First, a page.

Sometimes help can best be achieved through identification.
That is why Nuanua o le Alofa (N.O.L.A.), the disability advocacy organisation in Samoa, has initiated a special training for members with disabilities from Savaii and Upolu.
Within the weeklong workshop that started yesterday at the Moanalisa Hotel in Vaitele, the participants will learn everything about the tasks and difficulties a counsellor for disabled people has to deal with.
But the most important characteristic for their role as a counsellor, understanding that is, is one they already bring along, since the training’s participants are also disabled and therefore know best about how to deal with people that also have special needs.
The counselling training is facilitated by Pei Tau’ili’ili Reupena, a clinical sociologist that knows his field very well.
“I majored in Sociology and I am also a clinical social worker, especially in the area of health,” he said. With his work experience of more than 26 years in the New Zealand Health and Social Services, Pei feels adequate for his task as the coordinator for the training, which is the first of its kind taking place for disabled people themselves.
“I think it is important to help out these people. But this cannot be done without support from people like us, who have the needed background for such a purpose.”
With his help, the workshop’s participants will learn “how to help each other, in internal matters or in relation to disability in general. But the participation here will also provide them with help for their family members, as well as the community as a whole.”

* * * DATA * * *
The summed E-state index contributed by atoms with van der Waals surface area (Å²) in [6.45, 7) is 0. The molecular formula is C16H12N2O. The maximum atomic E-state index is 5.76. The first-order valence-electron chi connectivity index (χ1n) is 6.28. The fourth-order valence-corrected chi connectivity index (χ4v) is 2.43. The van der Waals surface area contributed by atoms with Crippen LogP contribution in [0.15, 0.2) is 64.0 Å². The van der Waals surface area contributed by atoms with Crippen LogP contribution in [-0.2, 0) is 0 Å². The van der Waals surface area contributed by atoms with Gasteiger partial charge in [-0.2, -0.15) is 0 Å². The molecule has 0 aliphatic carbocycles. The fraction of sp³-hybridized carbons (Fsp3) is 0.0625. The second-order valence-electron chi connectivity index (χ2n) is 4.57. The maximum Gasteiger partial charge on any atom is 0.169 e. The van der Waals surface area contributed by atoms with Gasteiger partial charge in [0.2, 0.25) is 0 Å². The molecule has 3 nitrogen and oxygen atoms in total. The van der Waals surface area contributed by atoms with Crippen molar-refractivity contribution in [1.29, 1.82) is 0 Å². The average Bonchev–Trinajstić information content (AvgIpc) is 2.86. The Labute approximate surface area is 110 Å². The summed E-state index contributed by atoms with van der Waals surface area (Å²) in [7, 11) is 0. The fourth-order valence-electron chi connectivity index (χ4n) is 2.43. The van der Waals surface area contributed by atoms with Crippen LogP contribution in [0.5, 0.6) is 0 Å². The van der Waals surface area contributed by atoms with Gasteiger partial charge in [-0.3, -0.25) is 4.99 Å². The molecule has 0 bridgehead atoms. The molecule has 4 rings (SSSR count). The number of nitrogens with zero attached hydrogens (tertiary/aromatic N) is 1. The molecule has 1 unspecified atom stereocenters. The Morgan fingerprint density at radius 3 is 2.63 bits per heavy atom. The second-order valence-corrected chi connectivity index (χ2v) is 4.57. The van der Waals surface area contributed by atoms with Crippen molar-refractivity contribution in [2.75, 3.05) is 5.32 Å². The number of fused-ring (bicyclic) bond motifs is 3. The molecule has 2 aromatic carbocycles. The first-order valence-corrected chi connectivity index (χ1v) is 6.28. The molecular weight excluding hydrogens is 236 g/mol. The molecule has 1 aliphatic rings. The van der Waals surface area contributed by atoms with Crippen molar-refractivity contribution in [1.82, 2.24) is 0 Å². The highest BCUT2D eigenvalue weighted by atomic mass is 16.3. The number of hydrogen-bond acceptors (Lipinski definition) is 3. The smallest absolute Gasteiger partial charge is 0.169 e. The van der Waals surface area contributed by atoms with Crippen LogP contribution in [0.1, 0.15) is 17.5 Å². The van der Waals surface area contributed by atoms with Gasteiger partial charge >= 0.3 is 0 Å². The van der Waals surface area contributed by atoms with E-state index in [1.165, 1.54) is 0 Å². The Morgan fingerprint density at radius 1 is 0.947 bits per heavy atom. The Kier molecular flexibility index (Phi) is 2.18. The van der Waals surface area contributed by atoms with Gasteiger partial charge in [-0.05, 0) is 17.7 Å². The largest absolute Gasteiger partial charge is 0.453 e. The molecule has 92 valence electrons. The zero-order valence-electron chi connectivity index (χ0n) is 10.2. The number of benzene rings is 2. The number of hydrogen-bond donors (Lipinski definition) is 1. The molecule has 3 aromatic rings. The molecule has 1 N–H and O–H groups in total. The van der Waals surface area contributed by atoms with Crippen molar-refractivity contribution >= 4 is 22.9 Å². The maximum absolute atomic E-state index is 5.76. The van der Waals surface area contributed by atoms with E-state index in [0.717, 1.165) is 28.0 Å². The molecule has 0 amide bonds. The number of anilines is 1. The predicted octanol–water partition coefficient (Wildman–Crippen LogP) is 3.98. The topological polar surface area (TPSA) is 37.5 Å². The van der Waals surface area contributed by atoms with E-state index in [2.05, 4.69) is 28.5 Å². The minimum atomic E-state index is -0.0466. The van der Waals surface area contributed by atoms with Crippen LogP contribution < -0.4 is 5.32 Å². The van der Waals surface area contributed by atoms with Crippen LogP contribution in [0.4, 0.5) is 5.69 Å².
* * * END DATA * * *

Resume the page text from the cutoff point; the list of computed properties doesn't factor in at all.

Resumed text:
This help will for instance include measurements, which will improve the future counsellors decision-making, problem-solving and their listening skills.
“It is all about how to deal with the problems that occur, either among themselves, or within the disability sector.”
To achieve the right approaches and to find solutions for these problems, the workshop will include group presentations and discussions, and it will also address cross-cultural and psychological barriers which disabled people have to face in their everyday life.
The motivations for the participation in this training are different for each and every one of the attendees at Moanalisa Hotel.
One of them is Ana Maria Lui from the village of Sapapalii on the island of Savai’i.
“I have attended another counselling workshop before, but there I had the impression, that because of the counsellors advanced age, it wasn’t easy for them to understand the problems of the people. In my opinion, they should train younger people to do the counselling.”
Having this idea in mind, Ana Maria Lui found a solution for her complaints in the training offered by Nuanua o le Alofa.
“I thought, I could be a better person in counselling, because I too have shared and can understand the other people’s problems and needs, so that’s why I want to learn more about being a counsellor for disabled people in this workshop,” she said.